Art & Development, Research

Optimism the public art project, metaphors, gratitude, the identity of art

Reed Seifer, “a graphic artist and designer,” partnered up with Creative Time to put optimism—at least, the printed word—into the public’s pockets. See a photo and write-up: Michael M. Grynbaum’s article, “The Days May Be Grim, but Here’s a Good Word to Put in Your Pocket” (NYTimes, Nov. 19, 2009).

I’m all for optimism and public art in mundane settings. To be a bit critical, though, I think the ambiguity of a single word—any single word—seems very apparent in this project, maybe too much for my liking. That’s because the work appears in reproduction in an advertising space, and uses the tools of advertising (copywriting, concision, graphic design, mass production). It seems to be simultaneously a bit of marketing for optimism as well as marketing for itself as a single author’s project. If it is a work of conceptual art, I think it’s about as sticky as a chance procedure, as temporal as an incidental “piece.” While I’m interested in conceptual art, and I make idea-driven art, I’m pretty attached to how an art object embodies its idea.

While at times I’m acutely aware of the distance I feel from material reality / meatspace, I’m also accepting that our embodied selves inform how we understand the world. George Lakoff and Mark Johnson’s Metaphors We Live By (University of Chicago Press, 1978) is proving to be a useful text for me. It outlines the orientational and ontological means of cognition that are rooted in our physical and phenomenological experiences.

I have been thinking about gratitude and generosity a lot lately. Some of this has to do with art practice; some of it concerns life.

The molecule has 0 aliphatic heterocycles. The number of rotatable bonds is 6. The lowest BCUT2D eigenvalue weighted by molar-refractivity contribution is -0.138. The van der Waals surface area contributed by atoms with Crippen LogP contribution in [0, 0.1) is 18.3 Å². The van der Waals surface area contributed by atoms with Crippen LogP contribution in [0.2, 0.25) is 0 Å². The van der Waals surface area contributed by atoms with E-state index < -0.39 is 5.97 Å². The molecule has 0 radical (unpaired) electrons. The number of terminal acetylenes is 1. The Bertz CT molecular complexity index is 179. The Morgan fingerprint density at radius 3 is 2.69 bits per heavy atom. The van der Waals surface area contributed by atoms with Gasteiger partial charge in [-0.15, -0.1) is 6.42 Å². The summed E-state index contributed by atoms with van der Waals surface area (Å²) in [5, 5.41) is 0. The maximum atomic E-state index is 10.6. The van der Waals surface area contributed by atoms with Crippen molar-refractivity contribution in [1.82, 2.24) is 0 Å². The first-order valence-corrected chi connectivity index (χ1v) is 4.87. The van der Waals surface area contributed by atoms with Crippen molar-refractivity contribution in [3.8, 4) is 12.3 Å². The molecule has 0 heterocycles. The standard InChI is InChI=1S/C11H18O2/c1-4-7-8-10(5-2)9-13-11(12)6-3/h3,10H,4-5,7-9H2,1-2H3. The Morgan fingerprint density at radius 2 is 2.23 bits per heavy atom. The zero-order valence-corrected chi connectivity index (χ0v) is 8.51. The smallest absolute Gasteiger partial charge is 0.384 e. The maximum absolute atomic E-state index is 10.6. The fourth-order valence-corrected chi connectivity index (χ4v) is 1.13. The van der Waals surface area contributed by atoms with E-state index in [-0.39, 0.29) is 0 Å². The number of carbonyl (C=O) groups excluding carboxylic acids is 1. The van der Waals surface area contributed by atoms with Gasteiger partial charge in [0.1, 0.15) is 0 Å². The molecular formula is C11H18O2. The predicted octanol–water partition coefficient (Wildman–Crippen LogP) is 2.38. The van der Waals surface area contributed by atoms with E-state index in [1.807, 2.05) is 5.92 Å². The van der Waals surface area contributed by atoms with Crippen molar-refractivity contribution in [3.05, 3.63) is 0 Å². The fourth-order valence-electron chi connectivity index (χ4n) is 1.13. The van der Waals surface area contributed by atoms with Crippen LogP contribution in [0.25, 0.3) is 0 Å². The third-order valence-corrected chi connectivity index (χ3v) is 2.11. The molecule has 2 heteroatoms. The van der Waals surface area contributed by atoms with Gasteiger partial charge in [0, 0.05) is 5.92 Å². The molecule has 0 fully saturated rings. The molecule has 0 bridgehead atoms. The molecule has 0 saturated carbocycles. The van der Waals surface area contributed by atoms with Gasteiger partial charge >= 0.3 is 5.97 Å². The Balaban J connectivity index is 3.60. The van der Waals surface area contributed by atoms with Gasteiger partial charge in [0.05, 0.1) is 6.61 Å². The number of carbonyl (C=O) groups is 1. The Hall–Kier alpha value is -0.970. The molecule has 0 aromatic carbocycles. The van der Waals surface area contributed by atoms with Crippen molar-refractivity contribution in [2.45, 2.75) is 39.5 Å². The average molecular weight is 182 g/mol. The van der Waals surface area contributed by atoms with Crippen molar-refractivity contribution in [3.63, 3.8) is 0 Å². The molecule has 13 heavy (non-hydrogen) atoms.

I’ve maintained a gratitude journal—to record that which I am grateful for—for half a year now. I first learned of the practice during my residency in Manchester this Spring, when I researched positive psychology. I started it as much to satisfy my therapeutic curiosity (to see if gratitude journals would work and make me a happier person) and as part of my commitment, as an artist, to exploring optimism.

One thing I have learned, so far, is that gratitude begets generosity. I’m reminded that I’m a lucky person; that makes me feel happy, and I’m motivated to share that lightness of spirit. These small gestures—among friends, loved ones, co-workers—are nothing; merely the stuff of everyday life; utterly forgettable and yet, for the brief times they last, thoroughly pleasurable. These are truly modest pleasures.

These gestures aren’t art. Yes, they originated in, and feed, my art practice. There’s certainly art theory and practice about generosity. And I’m still interested in Lewis Hyde‘s notions of the gift as a tool for forming or reifying social bonds. So it had occurred to me that I could make art out of these gestures—shoot some photos, name them as pieces—but that needlessly complicates them. Without a name the gesture is not a Work. But as a not-Work the gesture remains as a gesture—temporal, simple, modest. I’m appreciative of these qualities. I had come to appreciate works that are nervily barely works; in this case I like gestures that are so slight they aren’t even works. So it seems like I’m—for the moment—interested in the practice of art practice, or maybe as Barthes might put it, the Text over the Work. Indeed, Barthes’ joissance—pleasure without separation, or the pleasurable loss of awareness of self—seems to correlate with Zimbardo’s keen interest on the loss of self in instances of “finding the flow” of activities (a modest pleasure itself).

One surefire way you could have made my eyes roll in art school is to pose the question, “Is this art?” This is a worthy discussion for young artists, but it’s can also be a tedious riddle, with no definitive answers and an overabundance of circular logic. Curiously, I’ve found myself uttering this same question in my work as a preparator. There are times you unpack a crate of art, and where the Art Object begins and ends is not always apparent. It’s funny to handle stray materials with white gloves, focus and care, until their identities are determined, and it becomes “safe” to handle them with bare hands, reintegrated as parts of the mundane material reality of everyday life.

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